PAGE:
Post four

The feudal barony of Congalton gave its name (or vice versa) to a very ancient family that subsisted in a part of Dirleton parish for twenty generations in the male line. The first on record, Robert de Congaltoun, witnessed a charter of Richard de Morville, Constable of Scotland, circa 1162. However, whether or not the family were […]

Post Two

The heiress of William de Vaux, Lord of Dirleton, brought the barony and estates to her husband, Sir John de Haliburton, about 1430. Their grandson, Sir Walter de Haliburton, High Treasurer of Scotland, was created a Lord of Parliament in 1447. This family failed in the male line and an heiress took Dirleton to her husband, Lord Ruthven, grandfather […]

Number three

In the late 20th century this feudal barony was purchased by one Patrick Hannigan, from Salvador in Brazil, who subsequently bequeathed the barony to the present baron of Dirleton, Camilo Agasim-Pereira of Fulwood and Dirleton. He was later confirmed as such by disposition recorded in the Land Register of Scotland on April 22, 2002. Since the Abolition of […]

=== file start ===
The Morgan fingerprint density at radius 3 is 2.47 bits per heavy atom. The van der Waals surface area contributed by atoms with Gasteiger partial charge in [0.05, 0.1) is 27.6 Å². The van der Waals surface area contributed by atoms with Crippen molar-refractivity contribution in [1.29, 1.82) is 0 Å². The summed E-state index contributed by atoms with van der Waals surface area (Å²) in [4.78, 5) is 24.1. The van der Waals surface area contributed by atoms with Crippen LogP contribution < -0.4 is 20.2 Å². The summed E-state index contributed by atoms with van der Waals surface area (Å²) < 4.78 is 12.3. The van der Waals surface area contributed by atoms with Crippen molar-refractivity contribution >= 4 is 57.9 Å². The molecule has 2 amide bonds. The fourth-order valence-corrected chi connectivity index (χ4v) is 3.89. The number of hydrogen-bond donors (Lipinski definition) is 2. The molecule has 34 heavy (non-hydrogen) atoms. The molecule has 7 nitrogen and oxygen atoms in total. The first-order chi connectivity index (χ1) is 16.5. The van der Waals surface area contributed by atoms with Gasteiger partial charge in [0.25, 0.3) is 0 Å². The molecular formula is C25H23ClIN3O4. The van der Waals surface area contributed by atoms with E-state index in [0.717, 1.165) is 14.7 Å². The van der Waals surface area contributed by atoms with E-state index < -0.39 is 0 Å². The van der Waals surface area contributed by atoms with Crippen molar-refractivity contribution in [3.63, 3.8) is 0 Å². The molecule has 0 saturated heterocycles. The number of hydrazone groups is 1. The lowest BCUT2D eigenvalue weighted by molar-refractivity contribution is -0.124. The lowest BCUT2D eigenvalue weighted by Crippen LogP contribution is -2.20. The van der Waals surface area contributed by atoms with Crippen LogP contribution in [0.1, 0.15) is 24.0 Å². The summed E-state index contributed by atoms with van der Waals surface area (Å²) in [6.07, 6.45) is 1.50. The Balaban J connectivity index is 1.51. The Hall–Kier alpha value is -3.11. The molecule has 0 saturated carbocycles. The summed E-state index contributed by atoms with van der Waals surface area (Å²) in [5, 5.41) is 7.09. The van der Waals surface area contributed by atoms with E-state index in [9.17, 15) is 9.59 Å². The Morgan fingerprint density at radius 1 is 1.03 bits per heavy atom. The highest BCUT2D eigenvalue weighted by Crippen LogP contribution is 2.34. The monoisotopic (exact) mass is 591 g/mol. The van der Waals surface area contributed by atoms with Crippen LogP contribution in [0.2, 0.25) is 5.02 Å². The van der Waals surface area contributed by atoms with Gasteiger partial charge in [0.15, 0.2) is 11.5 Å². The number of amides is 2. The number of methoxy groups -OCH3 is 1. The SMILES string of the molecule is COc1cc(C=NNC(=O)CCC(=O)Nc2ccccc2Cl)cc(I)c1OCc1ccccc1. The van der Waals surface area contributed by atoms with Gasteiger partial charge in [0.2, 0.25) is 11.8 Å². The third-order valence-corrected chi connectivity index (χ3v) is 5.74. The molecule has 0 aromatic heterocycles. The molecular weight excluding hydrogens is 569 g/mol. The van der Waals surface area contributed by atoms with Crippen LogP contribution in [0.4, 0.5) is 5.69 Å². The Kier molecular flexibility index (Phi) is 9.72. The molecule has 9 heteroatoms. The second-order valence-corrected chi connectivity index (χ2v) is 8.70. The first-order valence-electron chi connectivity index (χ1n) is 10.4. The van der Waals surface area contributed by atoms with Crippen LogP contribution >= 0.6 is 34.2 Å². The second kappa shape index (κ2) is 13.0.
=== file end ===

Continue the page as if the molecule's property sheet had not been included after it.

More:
post one

Dirleton is notable for Dirleton Castle, a well-preserved medieval fortress, which today belongs to Historic Scotland. It is the caput of the feudal barony of Dirleton, said to be one of the oldest in Scotland (This barony did not, however, cover the entire parish). It was built in the middle of the twelfth century by a branch of the Anglo-Norman family […]